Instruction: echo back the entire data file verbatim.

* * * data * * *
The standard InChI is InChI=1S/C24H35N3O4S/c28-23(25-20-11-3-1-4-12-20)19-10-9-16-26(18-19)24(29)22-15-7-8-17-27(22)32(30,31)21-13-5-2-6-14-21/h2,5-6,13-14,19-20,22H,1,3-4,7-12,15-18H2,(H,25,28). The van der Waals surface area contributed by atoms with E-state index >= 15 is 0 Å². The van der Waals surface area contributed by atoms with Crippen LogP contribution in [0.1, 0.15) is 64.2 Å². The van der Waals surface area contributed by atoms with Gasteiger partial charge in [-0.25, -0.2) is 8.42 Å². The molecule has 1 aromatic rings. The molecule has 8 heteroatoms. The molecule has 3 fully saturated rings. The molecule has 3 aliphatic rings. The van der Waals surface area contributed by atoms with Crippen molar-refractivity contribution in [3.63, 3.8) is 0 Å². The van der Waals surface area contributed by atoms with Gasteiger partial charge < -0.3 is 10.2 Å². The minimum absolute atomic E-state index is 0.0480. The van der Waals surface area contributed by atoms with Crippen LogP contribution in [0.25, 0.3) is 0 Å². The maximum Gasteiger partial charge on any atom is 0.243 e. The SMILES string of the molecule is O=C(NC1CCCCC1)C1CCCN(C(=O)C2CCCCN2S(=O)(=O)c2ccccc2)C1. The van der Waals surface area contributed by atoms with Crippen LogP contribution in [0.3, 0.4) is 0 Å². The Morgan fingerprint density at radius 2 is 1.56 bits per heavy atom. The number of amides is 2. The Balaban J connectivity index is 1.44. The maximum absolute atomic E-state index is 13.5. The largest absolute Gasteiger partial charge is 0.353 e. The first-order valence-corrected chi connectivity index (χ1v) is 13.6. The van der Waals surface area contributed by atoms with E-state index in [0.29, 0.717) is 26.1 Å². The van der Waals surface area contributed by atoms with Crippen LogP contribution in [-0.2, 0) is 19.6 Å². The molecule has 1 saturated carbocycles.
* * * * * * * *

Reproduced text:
The standard InChI is InChI=1S/C24H35N3O4S/c28-23(25-20-11-3-1-4-12-20)19-10-9-16-26(18-19)24(29)22-15-7-8-17-27(22)32(30,31)21-13-5-2-6-14-21/h2,5-6,13-14,19-20,22H,1,3-4,7-12,15-18H2,(H,25,28). The van der Waals surface area contributed by atoms with E-state index >= 15 is 0 Å². The van der Waals surface area contributed by atoms with Crippen LogP contribution in [0.1, 0.15) is 64.2 Å². The van der Waals surface area contributed by atoms with Gasteiger partial charge in [-0.25, -0.2) is 8.42 Å². The molecule has 1 aromatic rings. The molecule has 8 heteroatoms. The molecule has 3 fully saturated rings. The molecule has 3 aliphatic rings. The van der Waals surface area contributed by atoms with Crippen molar-refractivity contribution in [3.63, 3.8) is 0 Å². The van der Waals surface area contributed by atoms with Gasteiger partial charge < -0.3 is 10.2 Å². The minimum absolute atomic E-state index is 0.0480. The van der Waals surface area contributed by atoms with Crippen LogP contribution in [0.25, 0.3) is 0 Å². The maximum Gasteiger partial charge on any atom is 0.243 e. The SMILES string of the molecule is O=C(NC1CCCCC1)C1CCCN(C(=O)C2CCCCN2S(=O)(=O)c2ccccc2)C1. The van der Waals surface area contributed by atoms with Crippen LogP contribution in [0.3, 0.4) is 0 Å². The Morgan fingerprint density at radius 2 is 1.56 bits per heavy atom. The number of amides is 2. The Balaban J connectivity index is 1.44. The maximum absolute atomic E-state index is 13.5. The largest absolute Gasteiger partial charge is 0.353 e. The first-order valence-corrected chi connectivity index (χ1v) is 13.6. The van der Waals surface area contributed by atoms with E-state index in [0.29, 0.717) is 26.1 Å². The van der Waals surface area contributed by atoms with Crippen LogP contribution in [-0.2, 0) is 19.6 Å². The molecule has 1 saturated carbocycles.